FOI DAILY DOSE: WikiLeaks founder wins journalism award, EPA oversight threatened
Julian Assange wins journalism award
WikiLeaks founder and head honcho Julian Assange has won the 2011 Martha Gellhorn Prize for Journalism.
The annual award is presented to a journalist who has “told an unpalatable truth that exposes establishment propaganda.”
The 2011 judges said in their citation for the prize that Assange “represents that which journalists once prided themselves in – he’s brave, determined, independent: a true agent of people not power.”
WikiLeaks has become a point of controversy in discussions of transparency, especially concerning the criminal charges against alleged WikiLeaks whistleblower Bradley Manning.
The six judges voted unanimously for Assange.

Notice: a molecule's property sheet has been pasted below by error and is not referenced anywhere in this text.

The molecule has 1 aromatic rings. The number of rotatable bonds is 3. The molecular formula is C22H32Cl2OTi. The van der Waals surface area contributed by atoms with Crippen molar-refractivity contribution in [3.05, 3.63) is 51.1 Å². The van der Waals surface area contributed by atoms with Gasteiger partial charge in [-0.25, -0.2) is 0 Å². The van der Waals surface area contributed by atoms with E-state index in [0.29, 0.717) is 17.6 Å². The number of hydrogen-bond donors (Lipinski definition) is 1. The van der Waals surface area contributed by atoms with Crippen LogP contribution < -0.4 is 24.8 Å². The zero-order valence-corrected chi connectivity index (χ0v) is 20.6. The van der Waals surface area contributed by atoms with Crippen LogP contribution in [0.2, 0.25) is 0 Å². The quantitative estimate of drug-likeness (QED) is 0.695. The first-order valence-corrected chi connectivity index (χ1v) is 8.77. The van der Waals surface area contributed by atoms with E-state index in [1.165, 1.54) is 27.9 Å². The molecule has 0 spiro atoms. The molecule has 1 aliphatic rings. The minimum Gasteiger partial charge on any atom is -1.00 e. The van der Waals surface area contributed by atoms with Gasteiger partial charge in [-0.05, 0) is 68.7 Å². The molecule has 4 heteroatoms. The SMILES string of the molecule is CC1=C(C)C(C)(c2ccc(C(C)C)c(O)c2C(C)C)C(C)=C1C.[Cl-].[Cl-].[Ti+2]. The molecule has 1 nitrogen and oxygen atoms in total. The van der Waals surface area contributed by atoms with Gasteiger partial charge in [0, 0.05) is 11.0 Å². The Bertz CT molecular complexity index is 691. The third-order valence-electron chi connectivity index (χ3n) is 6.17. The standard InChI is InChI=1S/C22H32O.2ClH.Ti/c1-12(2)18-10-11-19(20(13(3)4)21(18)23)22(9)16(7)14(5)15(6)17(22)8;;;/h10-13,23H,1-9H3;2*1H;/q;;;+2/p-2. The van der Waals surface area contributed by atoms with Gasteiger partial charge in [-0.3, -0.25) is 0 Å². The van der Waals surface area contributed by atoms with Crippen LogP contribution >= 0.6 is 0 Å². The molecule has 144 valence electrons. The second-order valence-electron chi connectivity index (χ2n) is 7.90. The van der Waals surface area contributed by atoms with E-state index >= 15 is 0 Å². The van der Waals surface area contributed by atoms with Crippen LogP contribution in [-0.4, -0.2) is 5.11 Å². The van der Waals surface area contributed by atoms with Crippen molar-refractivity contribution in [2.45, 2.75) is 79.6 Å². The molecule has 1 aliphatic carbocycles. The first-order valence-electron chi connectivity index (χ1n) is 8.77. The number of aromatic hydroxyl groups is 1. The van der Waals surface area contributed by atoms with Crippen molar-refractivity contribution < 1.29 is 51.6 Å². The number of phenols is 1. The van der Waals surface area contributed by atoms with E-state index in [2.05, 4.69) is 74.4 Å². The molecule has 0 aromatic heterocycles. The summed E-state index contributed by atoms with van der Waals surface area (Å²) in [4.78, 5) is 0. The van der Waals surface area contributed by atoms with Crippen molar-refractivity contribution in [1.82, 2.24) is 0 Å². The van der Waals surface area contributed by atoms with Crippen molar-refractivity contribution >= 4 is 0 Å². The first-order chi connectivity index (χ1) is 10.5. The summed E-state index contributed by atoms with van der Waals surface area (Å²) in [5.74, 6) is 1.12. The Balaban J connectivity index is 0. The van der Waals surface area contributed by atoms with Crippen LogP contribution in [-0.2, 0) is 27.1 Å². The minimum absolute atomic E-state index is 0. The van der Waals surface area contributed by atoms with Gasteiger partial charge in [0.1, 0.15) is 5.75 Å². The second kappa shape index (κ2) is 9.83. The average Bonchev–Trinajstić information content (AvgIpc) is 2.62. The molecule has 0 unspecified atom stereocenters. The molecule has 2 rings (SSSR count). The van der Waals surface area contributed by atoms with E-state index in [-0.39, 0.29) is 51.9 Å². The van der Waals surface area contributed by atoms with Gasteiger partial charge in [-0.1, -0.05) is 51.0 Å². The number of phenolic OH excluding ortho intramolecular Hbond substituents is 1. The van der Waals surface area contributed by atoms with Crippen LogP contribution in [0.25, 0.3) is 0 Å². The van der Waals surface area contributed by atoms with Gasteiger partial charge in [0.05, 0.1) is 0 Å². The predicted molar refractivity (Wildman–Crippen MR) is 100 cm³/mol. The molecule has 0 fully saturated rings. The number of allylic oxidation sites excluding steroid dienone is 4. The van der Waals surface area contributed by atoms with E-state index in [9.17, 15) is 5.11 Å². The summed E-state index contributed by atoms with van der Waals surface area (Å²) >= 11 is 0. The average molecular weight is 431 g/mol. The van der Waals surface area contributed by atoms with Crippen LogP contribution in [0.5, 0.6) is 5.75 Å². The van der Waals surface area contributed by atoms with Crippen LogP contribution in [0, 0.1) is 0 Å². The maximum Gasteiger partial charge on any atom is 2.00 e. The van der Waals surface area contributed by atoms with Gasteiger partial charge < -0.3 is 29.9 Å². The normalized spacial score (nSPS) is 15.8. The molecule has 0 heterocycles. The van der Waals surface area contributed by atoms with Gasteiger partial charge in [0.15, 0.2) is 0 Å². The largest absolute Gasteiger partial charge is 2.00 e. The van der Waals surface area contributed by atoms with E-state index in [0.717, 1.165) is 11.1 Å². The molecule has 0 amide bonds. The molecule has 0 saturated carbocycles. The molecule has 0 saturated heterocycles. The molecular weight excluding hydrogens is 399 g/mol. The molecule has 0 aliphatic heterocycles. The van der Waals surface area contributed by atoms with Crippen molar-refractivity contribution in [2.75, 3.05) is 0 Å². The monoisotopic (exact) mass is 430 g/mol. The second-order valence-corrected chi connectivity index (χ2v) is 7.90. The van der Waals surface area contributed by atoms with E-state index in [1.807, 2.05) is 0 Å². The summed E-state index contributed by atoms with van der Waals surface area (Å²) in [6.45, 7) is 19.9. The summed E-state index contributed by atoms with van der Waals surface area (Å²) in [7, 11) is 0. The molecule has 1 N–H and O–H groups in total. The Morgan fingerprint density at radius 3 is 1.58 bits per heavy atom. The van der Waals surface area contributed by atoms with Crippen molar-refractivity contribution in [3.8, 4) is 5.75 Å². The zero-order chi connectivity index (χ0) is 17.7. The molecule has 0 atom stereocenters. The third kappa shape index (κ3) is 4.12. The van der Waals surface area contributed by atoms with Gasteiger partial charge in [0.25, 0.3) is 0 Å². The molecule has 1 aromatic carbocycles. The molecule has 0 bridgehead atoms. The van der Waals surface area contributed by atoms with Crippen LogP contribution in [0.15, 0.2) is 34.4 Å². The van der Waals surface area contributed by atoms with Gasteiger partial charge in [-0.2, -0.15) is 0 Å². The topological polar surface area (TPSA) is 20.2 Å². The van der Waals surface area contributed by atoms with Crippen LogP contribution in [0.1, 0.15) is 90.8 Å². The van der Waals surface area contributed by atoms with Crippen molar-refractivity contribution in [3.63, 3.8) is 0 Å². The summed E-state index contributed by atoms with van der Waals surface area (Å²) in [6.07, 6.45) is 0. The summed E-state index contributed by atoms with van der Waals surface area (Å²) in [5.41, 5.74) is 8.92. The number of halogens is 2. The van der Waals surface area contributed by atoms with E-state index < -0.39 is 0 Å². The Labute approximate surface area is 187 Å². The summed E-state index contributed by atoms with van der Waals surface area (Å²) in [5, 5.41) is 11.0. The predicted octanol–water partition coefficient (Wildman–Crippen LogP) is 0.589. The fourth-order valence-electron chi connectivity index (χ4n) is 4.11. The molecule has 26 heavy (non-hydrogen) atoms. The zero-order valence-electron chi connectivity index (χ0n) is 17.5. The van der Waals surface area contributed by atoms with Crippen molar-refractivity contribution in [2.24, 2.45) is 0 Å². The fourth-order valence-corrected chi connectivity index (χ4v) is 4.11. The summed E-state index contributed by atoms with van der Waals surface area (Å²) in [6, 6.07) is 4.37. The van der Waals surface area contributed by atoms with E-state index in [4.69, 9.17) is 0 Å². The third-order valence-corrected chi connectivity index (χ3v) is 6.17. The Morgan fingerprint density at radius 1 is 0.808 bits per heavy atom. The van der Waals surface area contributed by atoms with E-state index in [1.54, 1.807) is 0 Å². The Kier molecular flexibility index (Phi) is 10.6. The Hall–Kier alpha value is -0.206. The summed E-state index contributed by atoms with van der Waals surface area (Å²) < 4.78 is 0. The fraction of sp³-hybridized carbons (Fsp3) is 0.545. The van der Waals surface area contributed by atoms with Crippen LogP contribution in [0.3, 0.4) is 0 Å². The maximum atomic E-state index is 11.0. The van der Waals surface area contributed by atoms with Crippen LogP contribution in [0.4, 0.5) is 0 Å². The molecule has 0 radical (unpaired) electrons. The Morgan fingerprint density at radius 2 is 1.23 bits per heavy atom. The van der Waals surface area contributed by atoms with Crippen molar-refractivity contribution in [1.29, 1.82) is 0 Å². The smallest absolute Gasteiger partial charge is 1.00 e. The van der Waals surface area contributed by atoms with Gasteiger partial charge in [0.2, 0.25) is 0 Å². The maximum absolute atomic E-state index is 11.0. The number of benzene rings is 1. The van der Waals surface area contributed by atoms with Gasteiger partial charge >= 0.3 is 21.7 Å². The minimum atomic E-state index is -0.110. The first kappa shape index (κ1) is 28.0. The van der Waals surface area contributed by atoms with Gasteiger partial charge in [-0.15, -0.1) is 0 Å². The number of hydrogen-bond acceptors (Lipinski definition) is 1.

House bill jeopardizes EPA oversight
A House bill introduced last week supports the removal of federal oversight from the Clean Water Act.
The Clean Water Cooperative Federalism Act of 2011 would strip the U.S. Environmental Protection Agency of its ability to revise state water quality standards, veto U.S. Army Corps of Engineers dredge and fill permits and oppose state-approved permits issued under the National Pollutant Discharge Elimination System.
Mica, in a press release, said that the EPA “continues to strangle economic growth in this country with its overreaching and arbitrary regulatory regime.”
According to an OMB Watch blog post, however, the agency is following statutory mandates and is not overstepping its bounds.
– Morgan Watkins
Morgan Watkins is SPJ’s summer Pulliam/Kilgore Freedom of Information intern and a University of Florida student. Reach her by email (firstname.lastname@example.org) or connect with her on Twitter (@morganwatkins26).
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